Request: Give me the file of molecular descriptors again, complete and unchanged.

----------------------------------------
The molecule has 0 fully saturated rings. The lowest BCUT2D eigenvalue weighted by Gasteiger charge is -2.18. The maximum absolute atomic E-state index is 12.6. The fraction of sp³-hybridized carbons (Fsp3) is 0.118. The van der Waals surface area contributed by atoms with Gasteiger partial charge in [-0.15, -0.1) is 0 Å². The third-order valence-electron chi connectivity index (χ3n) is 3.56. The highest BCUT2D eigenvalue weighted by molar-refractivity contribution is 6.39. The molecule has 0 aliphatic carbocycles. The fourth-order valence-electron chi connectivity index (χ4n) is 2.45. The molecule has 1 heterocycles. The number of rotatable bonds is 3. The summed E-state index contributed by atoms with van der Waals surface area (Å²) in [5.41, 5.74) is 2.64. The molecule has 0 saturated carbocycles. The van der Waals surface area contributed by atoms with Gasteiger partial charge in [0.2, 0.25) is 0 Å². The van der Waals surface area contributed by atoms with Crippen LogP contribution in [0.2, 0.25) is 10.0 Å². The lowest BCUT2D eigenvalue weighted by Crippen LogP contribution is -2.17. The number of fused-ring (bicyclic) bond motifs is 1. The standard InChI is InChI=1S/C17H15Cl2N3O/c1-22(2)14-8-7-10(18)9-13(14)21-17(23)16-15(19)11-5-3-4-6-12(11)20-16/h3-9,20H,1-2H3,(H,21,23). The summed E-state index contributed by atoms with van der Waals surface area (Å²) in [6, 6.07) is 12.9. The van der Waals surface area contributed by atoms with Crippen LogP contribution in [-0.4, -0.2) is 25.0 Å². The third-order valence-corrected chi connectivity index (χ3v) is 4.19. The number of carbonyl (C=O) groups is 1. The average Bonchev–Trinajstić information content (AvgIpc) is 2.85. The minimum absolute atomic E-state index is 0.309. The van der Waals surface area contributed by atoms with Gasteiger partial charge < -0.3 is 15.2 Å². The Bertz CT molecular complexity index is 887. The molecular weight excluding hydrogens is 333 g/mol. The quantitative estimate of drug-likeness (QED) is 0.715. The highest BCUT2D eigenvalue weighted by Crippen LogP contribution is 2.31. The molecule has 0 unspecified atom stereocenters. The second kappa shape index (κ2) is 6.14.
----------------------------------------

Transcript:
The molecule has 0 fully saturated rings. The lowest BCUT2D eigenvalue weighted by Gasteiger charge is -2.18. The maximum absolute atomic E-state index is 12.6. The fraction of sp³-hybridized carbons (Fsp3) is 0.118. The van der Waals surface area contributed by atoms with Gasteiger partial charge in [-0.15, -0.1) is 0 Å². The third-order valence-electron chi connectivity index (χ3n) is 3.56. The highest BCUT2D eigenvalue weighted by molar-refractivity contribution is 6.39. The molecule has 0 aliphatic carbocycles. The fourth-order valence-electron chi connectivity index (χ4n) is 2.45. The molecule has 1 heterocycles. The number of rotatable bonds is 3. The summed E-state index contributed by atoms with van der Waals surface area (Å²) in [5.41, 5.74) is 2.64. The molecule has 0 saturated carbocycles. The van der Waals surface area contributed by atoms with Gasteiger partial charge in [0.2, 0.25) is 0 Å². The van der Waals surface area contributed by atoms with Crippen LogP contribution in [0.2, 0.25) is 10.0 Å². The lowest BCUT2D eigenvalue weighted by Crippen LogP contribution is -2.17. The number of fused-ring (bicyclic) bond motifs is 1. The standard InChI is InChI=1S/C17H15Cl2N3O/c1-22(2)14-8-7-10(18)9-13(14)21-17(23)16-15(19)11-5-3-4-6-12(11)20-16/h3-9,20H,1-2H3,(H,21,23). The summed E-state index contributed by atoms with van der Waals surface area (Å²) in [6, 6.07) is 12.9. The van der Waals surface area contributed by atoms with Crippen LogP contribution in [-0.4, -0.2) is 25.0 Å². The third-order valence-corrected chi connectivity index (χ3v) is 4.19. The number of carbonyl (C=O) groups is 1. The average Bonchev–Trinajstić information content (AvgIpc) is 2.85. The minimum absolute atomic E-state index is 0.309. The van der Waals surface area contributed by atoms with Gasteiger partial charge < -0.3 is 15.2 Å². The Bertz CT molecular complexity index is 887. The molecular weight excluding hydrogens is 333 g/mol. The quantitative estimate of drug-likeness (QED) is 0.715. The highest BCUT2D eigenvalue weighted by Crippen LogP contribution is 2.31. The molecule has 0 unspecified atom stereocenters. The second kappa shape index (κ2) is 6.14.